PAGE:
Henry did not know how long he had lain there on the cliff. His mouth felt parched, and his tongue stuck to the roof of his mouth. He raised himself up on his elbow and looked down at his body. A dried pool of blood had formed where the bone stuck out of his leg. Henry tried not to look at his broken leg that often. His shin contorted unnaturally back towards his body. The last time he looked down he attempted to move his leg and nearly emptied the inside of his stomach onto the outside of his stomach.
Henry lay down again with his back on the rock looking at the blue sky. He felt around his Under Armour shirt and hiking shorts until he found his water bottle clipped to his harness. Instinctively he unclipped it and put it to his mouth. Henry knew it was empty, but something in him hoped water had magically collected inside. Not a drop fell to his lips, and in frustration, he threw it over the cliff.
The hot Carolina summer enveloped him in its heat and humidity, and he could see the sun was getting low. By Henry’s estimation, it had to be close to 5 pm. His friends had expected him to arrive in Boone for a mid-afternoon meal close to 3 pm. He hoped they were alarmed by his absence and looking for him. Henry swung his arm over his eyes. He felt tired and numb. Perhaps he could merely sleep on his unwanted perch until help appeared.
The world began to fade when something lightly landed on Henry’s stomach. He jerked and almost threw up from the pain that shot up from his leg. Henry opened his eyes in time to see a Carolina chickadee fluttered to a nearby bush. Henry was relieved it was not a carrion species. He closed his eyes once more. Soon he heard more fluttering. The birds began to trill, and it sounded to Henry like the world was covered in Chickadees. Henry was rattled by the racket. He plugged his ears and squeezed his eyes tight. Then something tapped his arm. I’m saved! He thought. Henry opened his eyes. Before him sat a man.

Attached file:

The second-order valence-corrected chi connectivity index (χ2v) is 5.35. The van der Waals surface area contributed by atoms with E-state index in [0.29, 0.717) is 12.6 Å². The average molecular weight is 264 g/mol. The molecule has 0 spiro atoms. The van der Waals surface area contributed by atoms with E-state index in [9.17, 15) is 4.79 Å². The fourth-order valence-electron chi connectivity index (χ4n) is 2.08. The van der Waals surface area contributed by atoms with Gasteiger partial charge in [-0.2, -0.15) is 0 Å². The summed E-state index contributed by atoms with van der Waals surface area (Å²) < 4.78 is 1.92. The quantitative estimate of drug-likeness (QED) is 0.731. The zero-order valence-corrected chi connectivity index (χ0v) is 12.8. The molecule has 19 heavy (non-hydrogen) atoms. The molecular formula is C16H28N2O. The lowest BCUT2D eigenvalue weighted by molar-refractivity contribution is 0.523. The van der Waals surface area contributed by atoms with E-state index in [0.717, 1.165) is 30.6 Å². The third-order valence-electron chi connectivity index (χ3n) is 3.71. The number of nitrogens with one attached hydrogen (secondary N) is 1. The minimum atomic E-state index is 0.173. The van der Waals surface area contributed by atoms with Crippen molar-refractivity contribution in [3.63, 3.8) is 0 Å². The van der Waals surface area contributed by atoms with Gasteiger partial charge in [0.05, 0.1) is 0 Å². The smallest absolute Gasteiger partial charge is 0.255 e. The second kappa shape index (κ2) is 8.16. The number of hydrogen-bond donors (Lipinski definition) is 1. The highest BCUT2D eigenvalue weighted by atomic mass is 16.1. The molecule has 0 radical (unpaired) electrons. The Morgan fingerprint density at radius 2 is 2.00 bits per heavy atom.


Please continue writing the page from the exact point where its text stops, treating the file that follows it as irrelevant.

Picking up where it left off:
The stranger seemed to glow in the later afternoon sun, although his skin was a dark bronze. His face was peaceful with a smile spread across his lips. His bleach white hair and bright blue eyes contrasted with his darker complexion. Henry did not know why, but he felt both afraid and relieved.
“You can call me Amos.” the stranger said in a baritone voice.
It took Henry a moment to clear his throat. His tongue felt thick, and his words formed slowly. “I’m Henry. Are you here to save me?”
Amos leaned back on his arm and looked at the birds that had filled the surrounding bushes. “Beautiful, aren’t they? I love these little guys. They look so cute, but when they trill they sound larger than they are. These birds can put up quite a fuss for ones so little.” Henry wondered if the man was in his right mind. Amos continued. “I’m surprised you didn’t ask me how I got down here.”
Henry slurred his words. “A rope.”
Henry looked up the cliff. Fifty feet above hung his frayed and broken climbing rope, but there were no others. “Free climber?” Henry muttered.
Amos laughed, and the birds flew away in mass. “Are you kidding? I suppose you would think of that. After all, who tries to mountain climb alone? You’re an experienced hiker, you should know better.”